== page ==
If you have a 20,000 sq. ft. roof, a recoat would cost approximately $33,333 – $50,000.

If scarfing is needed, adding 25% to the numbers above would make a recoat cost $41,666 – $62,500.

You could say that on a 20,000 sq. ft. roof, the scarfing portion of the recoat would cost between $8,333 – $12,500.

How does the scarfing process work?

When a spray foam contractor arrives on the roof, they will notice a roof with burnt-out foam. It will be black, like this:

picture #3 of bad coating on a spray foam roof

If there’s water on the roof, this will need to be removed first. This is done by blowing water with high-powered leaf blowers into drains.

Drains will need to be checked to make sure they aren’t clogged.

NOTE: If there’s standing water on a spray foam roof, there’s a high probability the drains are clogged. This is because a spray foam roof is custom sprayed to certain thickness levels to create a slope towards drains so that there’s never any standing water.

Once standing water is cleared, and the roof is dry, the scarfer can begin making passes to remove the damaged foam.

After the damaged foam is removed, the entire roofing surface is power washed to create a clean, debris-free surface to spray new foam onto.

Once the foam is applied, new coating and granules are installed over top and you’ll end up with a roof that looks like this:

LaGrange Community Center - finished spray foam roof 3

Maintenance plans and scarfing

We wanted to point out that the scarfing process is only needed when a spray foam roof gets damaged…AND it’s been left alone for years.

On spray foam roofs that have a maintenance package with West Roofing Systems, when performing a recoat, scarfing is rarely needed.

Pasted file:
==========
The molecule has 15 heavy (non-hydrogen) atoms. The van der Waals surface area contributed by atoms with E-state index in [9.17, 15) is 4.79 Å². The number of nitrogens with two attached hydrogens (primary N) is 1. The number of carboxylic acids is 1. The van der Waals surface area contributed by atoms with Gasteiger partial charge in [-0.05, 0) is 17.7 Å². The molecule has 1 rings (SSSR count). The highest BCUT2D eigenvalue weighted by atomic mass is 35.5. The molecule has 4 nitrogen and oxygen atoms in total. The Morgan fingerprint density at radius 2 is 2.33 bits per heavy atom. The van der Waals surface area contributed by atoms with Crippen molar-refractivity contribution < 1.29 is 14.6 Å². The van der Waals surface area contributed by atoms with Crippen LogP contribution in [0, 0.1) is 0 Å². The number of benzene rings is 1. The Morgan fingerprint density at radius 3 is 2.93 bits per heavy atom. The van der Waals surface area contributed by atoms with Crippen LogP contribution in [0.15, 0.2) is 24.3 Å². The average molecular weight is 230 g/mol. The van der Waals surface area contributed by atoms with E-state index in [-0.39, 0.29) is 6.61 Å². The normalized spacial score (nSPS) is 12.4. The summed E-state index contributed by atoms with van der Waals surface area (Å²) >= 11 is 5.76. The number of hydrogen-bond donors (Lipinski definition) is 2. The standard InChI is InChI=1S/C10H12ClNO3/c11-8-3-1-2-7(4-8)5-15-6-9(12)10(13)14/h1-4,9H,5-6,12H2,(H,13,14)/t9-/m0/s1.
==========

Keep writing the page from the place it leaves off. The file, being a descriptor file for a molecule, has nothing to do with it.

This is because we’ve kept a close eye on the roof and made all the repairs necessary before they turn into bigger problems.

On roofs that DO NOT have a maintenance package, the scarfing process is needed about 50% of the time.

That’s not the case with spray foam roofs installed by other contractors.

Other contractors may make a mistake by only installing one layer of coating over a spray foam roof. Doing so will leave your foam exposed to UV rays very quickly, which increases the risk of the roof degrading quickly.

The best thing a building owner can do is to sign up for a maintenance program.

This will save you time and money in the long run…as well as provide peace of mind that an expert is keeping a close eye on your roof.

Scarfing is an avoidable cost
Hopefully, you learned that scarfing a spray foam roof is something that can be avoided.

Besides the added cost, what makes it worse is that damaged spray foam gets contributed to landfills, which is bad for the environment.

Would you like to learn more about spray foam roofing?

West Roofing Systems has been in spraying foam on commercial roofs everywhere East of Mississippi since 1979, and over this time, we’ve had enough experience to develop this 8,000+ word eBook that you can view for free (and without providing any information).

This guide answers common questions, such as:

  • How much does a spray foam roof cost?
  • How often does a recoat need to be performed?
  • What is the lifetime cost of a spray foam roof?

the ultimate guide to spray foam roofing

About the Author

Greg Palya

Greg Palya is the Digital Content Manager of West Roofing Systems, Inc. He has a B.S. in Marketing from the University of Akron and an MBA in Marketing from Walsh University. When he's not trying to teach others about spray foam roofing and silicone roof coatings, you can find him on the basketball court or golf course.